- Ukraine crisis pushes Bund yields below zero once more
- European stock market tumbles, dragging the euro with it
- Portfolio risk falls, as equities and exchange rates decouple
Ukraine crisis pushes Bund yields below zero once more
Long Bund yields plunged back into negative territory in the week ending March 4, 2022, as investors abandoned stock markets for the relative safety of sovereign debt amid a further escalation of Russia’s invasion of Ukraine. Borrowing rates for the German government plummeted across all maturities, with declines ranging from 30 to 40 basis points. The monetary policy-sensitive 2-year yield fell 0.34%, as traders no longer expected the European Central Bank’s deposit rate—currently at -0.5%— to turn positive by the end of the year. That said, one rate hike of 0.25% is still priced into short-term interest-rate futures in the second half of 2022, as central bankers around the world face the ongoing quandary of fighting persistently high inflation without jeopardising economic recovery. A flash estimate from Eurostat on Wednesday indicated that consumer prices in the euro area had risen at a record pace of 5.8% in the 12 months ending February. In response, the 10-year breakeven rate—a measure of long-term inflation expectations derived from the prices of index-linked Bunds—soared 35 basis points to 2.39%, significantly exceeding the ECB’s 2% target for the first time since 2011.
Please refer to Figures 3 & 4 of the current Multi-Asset Class Risk Monitor (dated March 4, 2022) for further details.
European stock market tumbles, dragging the euro with it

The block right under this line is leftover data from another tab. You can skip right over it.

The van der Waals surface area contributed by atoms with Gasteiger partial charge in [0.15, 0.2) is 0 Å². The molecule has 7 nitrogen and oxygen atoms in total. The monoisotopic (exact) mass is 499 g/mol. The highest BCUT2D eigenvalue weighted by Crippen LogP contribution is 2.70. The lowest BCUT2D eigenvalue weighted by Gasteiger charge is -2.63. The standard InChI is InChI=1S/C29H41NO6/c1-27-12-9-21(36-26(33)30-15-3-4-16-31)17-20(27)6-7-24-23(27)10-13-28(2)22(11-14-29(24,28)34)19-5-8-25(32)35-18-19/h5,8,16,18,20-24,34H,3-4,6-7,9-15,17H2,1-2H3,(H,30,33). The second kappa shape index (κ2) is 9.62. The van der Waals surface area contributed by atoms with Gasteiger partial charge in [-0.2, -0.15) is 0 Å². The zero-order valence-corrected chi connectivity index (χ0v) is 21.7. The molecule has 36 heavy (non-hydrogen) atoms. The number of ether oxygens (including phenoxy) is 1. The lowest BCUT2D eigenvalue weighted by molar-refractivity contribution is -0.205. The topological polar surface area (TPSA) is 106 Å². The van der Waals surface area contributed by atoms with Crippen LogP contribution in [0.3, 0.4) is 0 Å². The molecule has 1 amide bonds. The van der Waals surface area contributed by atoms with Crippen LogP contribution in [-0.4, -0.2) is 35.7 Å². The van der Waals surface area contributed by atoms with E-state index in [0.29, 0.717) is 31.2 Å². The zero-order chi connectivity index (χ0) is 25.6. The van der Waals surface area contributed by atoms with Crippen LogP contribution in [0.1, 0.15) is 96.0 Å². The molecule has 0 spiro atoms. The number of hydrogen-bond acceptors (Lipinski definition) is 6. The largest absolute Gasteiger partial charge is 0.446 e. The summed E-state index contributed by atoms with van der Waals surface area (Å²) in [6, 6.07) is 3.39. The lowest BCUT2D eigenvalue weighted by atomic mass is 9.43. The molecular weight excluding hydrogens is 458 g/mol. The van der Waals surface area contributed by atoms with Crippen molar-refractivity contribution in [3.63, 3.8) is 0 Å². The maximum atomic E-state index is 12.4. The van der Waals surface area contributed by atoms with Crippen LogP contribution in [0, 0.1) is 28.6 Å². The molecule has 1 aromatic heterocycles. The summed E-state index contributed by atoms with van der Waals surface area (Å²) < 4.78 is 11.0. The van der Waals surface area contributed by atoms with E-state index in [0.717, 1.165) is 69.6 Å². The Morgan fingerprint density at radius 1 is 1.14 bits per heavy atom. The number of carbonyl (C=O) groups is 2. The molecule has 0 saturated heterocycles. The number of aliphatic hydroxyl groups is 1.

The euro fell to its lowest level against the US dollar in 21 months in the week ending March 4, 2022, as European stock markets recorded their biggest weekly selloffs since the onset of the COVID crisis in March 2020. The EURO STOXX 50®, which tracks leading blue-chip stocks from eight Eurozone countries, and the German DAX® both lost more than 10%. Losses were less pronounced for the cross-regional STOXX® Europe 600 (-7%), due to its additional exposure to Switzerland, Norway, and the UK. The latter two countries have a higher proportion of energy companies, which benefitted from the continued surge in oil and gas prices. The Swiss franc, on the other hand, profited from its safe-haven status, which also lifted the Japanese yen.
Please refer to Figure 6 of the current Multi-Asset Class Risk Monitor (dated March 4, 2022) for further details.
Portfolio risk falls, as equities and exchange rates decouple
Predicted short-term risk in Qontigo’s global multi-asset class model portfolio dropped 1.3% to 10.2% as of Friday, March 4, 2022, as exchange rates against the US dollar decoupled from share prices as well as each other, so that losses in some currencies were offset by gains in others. As a result, non-US developed and emerging-market stocks saw their combined share of total portfolio risk fall by 7 percentage points to 27.3%. However, these benefits were partly offset by greater price fluctuations in fixed-income markets, as well as a stronger co-movement of bond, gold, and oil prices, which all soared alongside the Japanese yen in the global flight to quality.
Please refer to Figures 7-10 of the current Multi-Asset Class Risk Monitor (dated March 4, 2022) for further details.